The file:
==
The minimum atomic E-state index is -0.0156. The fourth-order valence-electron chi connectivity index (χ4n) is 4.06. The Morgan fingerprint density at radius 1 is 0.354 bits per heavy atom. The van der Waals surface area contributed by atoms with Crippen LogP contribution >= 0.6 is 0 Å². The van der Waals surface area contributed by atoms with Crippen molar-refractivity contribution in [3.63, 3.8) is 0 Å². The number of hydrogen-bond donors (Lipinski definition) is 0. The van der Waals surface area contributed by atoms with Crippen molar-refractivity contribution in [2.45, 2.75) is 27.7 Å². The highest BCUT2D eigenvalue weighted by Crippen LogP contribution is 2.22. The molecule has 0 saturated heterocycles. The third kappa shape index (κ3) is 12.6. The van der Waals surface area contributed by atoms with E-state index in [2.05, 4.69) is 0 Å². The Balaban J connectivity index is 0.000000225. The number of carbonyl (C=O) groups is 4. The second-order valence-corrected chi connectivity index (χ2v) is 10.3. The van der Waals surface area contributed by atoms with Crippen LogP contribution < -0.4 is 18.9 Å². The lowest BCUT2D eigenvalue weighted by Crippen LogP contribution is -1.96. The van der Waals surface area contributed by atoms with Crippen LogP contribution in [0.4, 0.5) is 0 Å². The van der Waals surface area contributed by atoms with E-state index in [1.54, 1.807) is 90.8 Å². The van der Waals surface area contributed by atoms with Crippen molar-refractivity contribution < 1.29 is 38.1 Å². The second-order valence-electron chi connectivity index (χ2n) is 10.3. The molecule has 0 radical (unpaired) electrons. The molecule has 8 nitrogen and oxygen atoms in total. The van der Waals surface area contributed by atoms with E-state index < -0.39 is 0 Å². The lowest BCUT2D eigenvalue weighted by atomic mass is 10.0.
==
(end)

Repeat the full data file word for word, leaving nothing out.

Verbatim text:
The minimum atomic E-state index is -0.0156. The fourth-order valence-electron chi connectivity index (χ4n) is 4.06. The Morgan fingerprint density at radius 1 is 0.354 bits per heavy atom. The van der Waals surface area contributed by atoms with Crippen LogP contribution >= 0.6 is 0 Å². The van der Waals surface area contributed by atoms with Crippen molar-refractivity contribution in [3.63, 3.8) is 0 Å². The number of hydrogen-bond donors (Lipinski definition) is 0. The van der Waals surface area contributed by atoms with Crippen molar-refractivity contribution in [2.45, 2.75) is 27.7 Å². The highest BCUT2D eigenvalue weighted by Crippen LogP contribution is 2.22. The molecule has 0 saturated heterocycles. The third kappa shape index (κ3) is 12.6. The van der Waals surface area contributed by atoms with E-state index in [2.05, 4.69) is 0 Å². The Balaban J connectivity index is 0.000000225. The number of carbonyl (C=O) groups is 4. The second-order valence-corrected chi connectivity index (χ2v) is 10.3. The van der Waals surface area contributed by atoms with Crippen LogP contribution < -0.4 is 18.9 Å². The lowest BCUT2D eigenvalue weighted by Crippen LogP contribution is -1.96. The van der Waals surface area contributed by atoms with Crippen LogP contribution in [0.4, 0.5) is 0 Å². The van der Waals surface area contributed by atoms with E-state index in [1.54, 1.807) is 90.8 Å². The van der Waals surface area contributed by atoms with Crippen molar-refractivity contribution < 1.29 is 38.1 Å². The second-order valence-electron chi connectivity index (χ2n) is 10.3. The molecule has 0 radical (unpaired) electrons. The molecule has 8 nitrogen and oxygen atoms in total. The van der Waals surface area contributed by atoms with E-state index < -0.39 is 0 Å². The lowest BCUT2D eigenvalue weighted by atomic mass is 10.0.